Whips and Dinosaur Tails

The loud crack of a deftly flicked bullwhip can certainly command attention. That distinctive noise is a small sonic boom, generated when the whip’s thin, highly flexible tip exceeds the speed of sound.

Swinging a leather bullwhip’s thick, rigid handle in an arc gives the whip angular momentum. Sharply reversing the motion’s direction sends a wave down the whip. As the wave travels toward the tip along a tapering path, it moves more and more rapidly–a consequence of the conservation of angular momentum. In the end, the narrow tip’s supersonic motion through the air produces a shock wave.

The same conservation principle is at work in the flicking of a locker-room towel or, at subsonic velocities, during a golf swing, karate chop, or javelin throw.

Noise-making whips can be made from various materials, including paper, fiber, and leather. Though the designs may differ in many respects, such whips typically have a tapering cross section. Many feature a thin cord or string, called a popper (or cracker), at the tip.

Sauropod dinosaurs of the family Diplodocidae had enormous tails that gradually narrowed to thin, delicate tips. Since the late 19th century, when the fossil remains of the Apatosaurus (formerly known as Brontosaurus) and other family members were first uncovered, observers have often likened the tails to whips and have speculated about what purpose those tails might have served.

Some paleontologists suggested that diplodocid tails could have been used as defensive weapons, for example. More recently, several have speculated that, like bullwhips, such tails were meant to be noisemakers.

Nathan P. Myhrvold of Microsoft Research in Redmond, Wash. worked with paleontologist Philip J. Currie of the Royal Tyrrell Museum of Paleontology in Drumheller, Alberta to develop computer models of diplodocid tails to show that tail tips could have reached supersonic velocities. Myhrvold updated this research last month at the Gathering for Gardner IV, held in Atlanta in honor of writer, magician, and puzzlist Martin Gardner (see Martin Gardner’s Lucky Number, Sept. 6, 1997).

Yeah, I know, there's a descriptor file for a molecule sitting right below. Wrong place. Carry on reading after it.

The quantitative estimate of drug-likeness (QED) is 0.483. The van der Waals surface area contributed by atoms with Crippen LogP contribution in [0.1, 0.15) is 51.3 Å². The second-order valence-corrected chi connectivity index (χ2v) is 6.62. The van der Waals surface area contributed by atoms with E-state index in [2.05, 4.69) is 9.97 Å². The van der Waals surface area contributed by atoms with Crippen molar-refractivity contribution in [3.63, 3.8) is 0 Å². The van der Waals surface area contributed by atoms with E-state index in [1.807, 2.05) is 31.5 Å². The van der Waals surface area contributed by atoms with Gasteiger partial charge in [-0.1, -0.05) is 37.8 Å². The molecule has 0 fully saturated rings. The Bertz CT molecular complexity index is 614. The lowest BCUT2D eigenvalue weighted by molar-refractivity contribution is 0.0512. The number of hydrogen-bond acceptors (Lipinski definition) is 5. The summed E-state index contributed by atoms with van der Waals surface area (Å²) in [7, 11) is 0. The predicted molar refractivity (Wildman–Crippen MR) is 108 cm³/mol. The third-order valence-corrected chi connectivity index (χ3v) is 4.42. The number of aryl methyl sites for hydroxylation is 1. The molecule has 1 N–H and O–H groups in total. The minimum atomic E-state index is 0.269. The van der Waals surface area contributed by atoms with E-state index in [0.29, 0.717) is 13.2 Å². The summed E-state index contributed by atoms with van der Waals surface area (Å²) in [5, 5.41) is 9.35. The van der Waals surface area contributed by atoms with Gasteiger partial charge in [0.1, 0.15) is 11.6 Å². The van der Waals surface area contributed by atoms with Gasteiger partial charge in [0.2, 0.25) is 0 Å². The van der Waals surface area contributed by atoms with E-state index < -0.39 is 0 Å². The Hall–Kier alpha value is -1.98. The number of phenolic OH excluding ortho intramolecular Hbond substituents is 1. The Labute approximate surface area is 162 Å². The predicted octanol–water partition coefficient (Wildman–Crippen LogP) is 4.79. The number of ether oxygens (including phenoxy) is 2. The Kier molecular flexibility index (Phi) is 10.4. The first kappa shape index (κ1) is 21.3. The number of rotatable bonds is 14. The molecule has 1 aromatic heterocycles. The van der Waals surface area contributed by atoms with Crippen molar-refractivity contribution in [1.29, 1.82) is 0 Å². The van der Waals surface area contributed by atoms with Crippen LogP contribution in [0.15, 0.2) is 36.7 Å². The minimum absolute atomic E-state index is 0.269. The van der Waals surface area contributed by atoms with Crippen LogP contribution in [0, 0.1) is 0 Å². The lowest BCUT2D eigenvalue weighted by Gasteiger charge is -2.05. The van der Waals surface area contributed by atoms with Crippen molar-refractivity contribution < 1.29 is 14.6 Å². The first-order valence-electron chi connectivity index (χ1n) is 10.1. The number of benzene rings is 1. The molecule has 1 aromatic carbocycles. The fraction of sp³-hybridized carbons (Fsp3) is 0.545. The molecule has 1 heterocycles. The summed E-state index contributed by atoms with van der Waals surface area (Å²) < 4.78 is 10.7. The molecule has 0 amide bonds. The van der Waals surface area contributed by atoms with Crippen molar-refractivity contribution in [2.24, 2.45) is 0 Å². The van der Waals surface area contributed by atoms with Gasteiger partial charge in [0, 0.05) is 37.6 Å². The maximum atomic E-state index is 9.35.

The Apatosaurus was about 90 to 100 feet long, with its tail accounting for nearly half of that length. At a hefty 35 tons or more, a single specimen weighed as much as half a dozen African elephants.

Weighing more than 3,000 pounds by itself, an Apatosaurus tail is roughly 3 feet wide at its base and gradually tapers to the width of a human thumb. The last few yards of tail are made up of rather small, fragile bones and weigh less than a pound.

Myhrvold’s simulations show that a wave traveling from one vertebra to the next down such a tail could ultimately reach a speed of 1,300 miles per hour–fast enough to generate an enormous sonic boom. At an estimated 200 decibels, its loudness would rival that of a massive naval gun. And the sauropod could generate such a crack in less than a fifth of the energy that it required to take one step.

“We cannot prove that supersonic tail cracking occurred, but it is physically feasible,” Myhrvold contends.

Because the plant-eating sauropods must have had enormous appetites and probably maintained vast grazing territories, it’s possible to imagine such loud booms as signals among these widely dispersed, solitary creatures.

A heavily used bullwhip is most likely to fail near the junction between its thick handle and the flexible leather extension. Interestingly, paleontologists have found that vertebrae in the transition zone between a tail’s stiff muscular base and the flexible whiplash section are sometimes fused together–suggesting the repeated application of a large stress to this region.

Curiously, however, only about half of the diplodocid specimens examined to date shows such bone fusion. Myhrvold suggests that only the males made extensive use of this noise-making capability, perhaps to attract mates or establish dominance. Maybe it was big guys making loud noises for love, he remarks.

The recent discovery and ongoing excavation of a pair of sauropods in Wyoming, one identifiable as a male and the other as a female, has now lent credence to Myhrvold’s idea. Only the male specimen has fused vertebrae.

“I am now more convinced than ever,” Myhrvold insists.

It’s also possible that an Apatosaurus tail had a highly flexible extension, equivalent to a bullwhip’s popper. Creating shock waves stresses a bullwhip’s popper and causes it to fray and wear out, so it has to be replaced after 1,000 or so cracks. Finding fossil evidence of a similar, expendable (but potentially renewable) structure at the tip of a sauropod tail would provide additional evidence of its noise-making function.

Meanwhile, other ventures in the new realm of cyberpaleontology beckon investigators.

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